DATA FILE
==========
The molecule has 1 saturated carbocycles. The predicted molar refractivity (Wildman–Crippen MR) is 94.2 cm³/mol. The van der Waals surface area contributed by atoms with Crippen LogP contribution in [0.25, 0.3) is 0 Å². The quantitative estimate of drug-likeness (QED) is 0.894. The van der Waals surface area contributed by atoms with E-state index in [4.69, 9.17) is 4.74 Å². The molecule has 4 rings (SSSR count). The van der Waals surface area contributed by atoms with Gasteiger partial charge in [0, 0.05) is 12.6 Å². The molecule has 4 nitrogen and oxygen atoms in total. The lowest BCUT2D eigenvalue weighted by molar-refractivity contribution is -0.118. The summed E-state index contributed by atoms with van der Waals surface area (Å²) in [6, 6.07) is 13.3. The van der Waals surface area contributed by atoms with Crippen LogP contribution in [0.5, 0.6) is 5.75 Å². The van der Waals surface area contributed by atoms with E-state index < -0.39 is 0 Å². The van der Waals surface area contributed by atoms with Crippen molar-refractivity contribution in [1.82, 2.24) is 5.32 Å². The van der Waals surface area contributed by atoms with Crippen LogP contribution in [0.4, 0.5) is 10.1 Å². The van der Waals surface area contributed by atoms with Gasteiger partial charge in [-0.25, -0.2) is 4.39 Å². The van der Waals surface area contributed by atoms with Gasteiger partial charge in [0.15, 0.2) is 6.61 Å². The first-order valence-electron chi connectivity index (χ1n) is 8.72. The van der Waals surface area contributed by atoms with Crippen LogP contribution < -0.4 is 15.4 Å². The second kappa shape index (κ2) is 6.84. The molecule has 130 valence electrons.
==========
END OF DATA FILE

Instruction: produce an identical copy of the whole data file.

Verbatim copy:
The molecule has 1 saturated carbocycles. The predicted molar refractivity (Wildman–Crippen MR) is 94.2 cm³/mol. The van der Waals surface area contributed by atoms with Crippen LogP contribution in [0.25, 0.3) is 0 Å². The quantitative estimate of drug-likeness (QED) is 0.894. The van der Waals surface area contributed by atoms with E-state index in [4.69, 9.17) is 4.74 Å². The molecule has 4 rings (SSSR count). The van der Waals surface area contributed by atoms with Gasteiger partial charge in [0, 0.05) is 12.6 Å². The molecule has 4 nitrogen and oxygen atoms in total. The lowest BCUT2D eigenvalue weighted by molar-refractivity contribution is -0.118. The summed E-state index contributed by atoms with van der Waals surface area (Å²) in [6, 6.07) is 13.3. The van der Waals surface area contributed by atoms with Crippen LogP contribution in [0.5, 0.6) is 5.75 Å². The van der Waals surface area contributed by atoms with E-state index < -0.39 is 0 Å². The van der Waals surface area contributed by atoms with Crippen molar-refractivity contribution in [1.82, 2.24) is 5.32 Å². The van der Waals surface area contributed by atoms with Crippen LogP contribution in [0.4, 0.5) is 10.1 Å². The van der Waals surface area contributed by atoms with Gasteiger partial charge in [-0.25, -0.2) is 4.39 Å². The van der Waals surface area contributed by atoms with Gasteiger partial charge in [0.15, 0.2) is 6.61 Å². The first-order valence-electron chi connectivity index (χ1n) is 8.72. The van der Waals surface area contributed by atoms with Crippen LogP contribution < -0.4 is 15.4 Å². The second kappa shape index (κ2) is 6.84. The molecule has 130 valence electrons.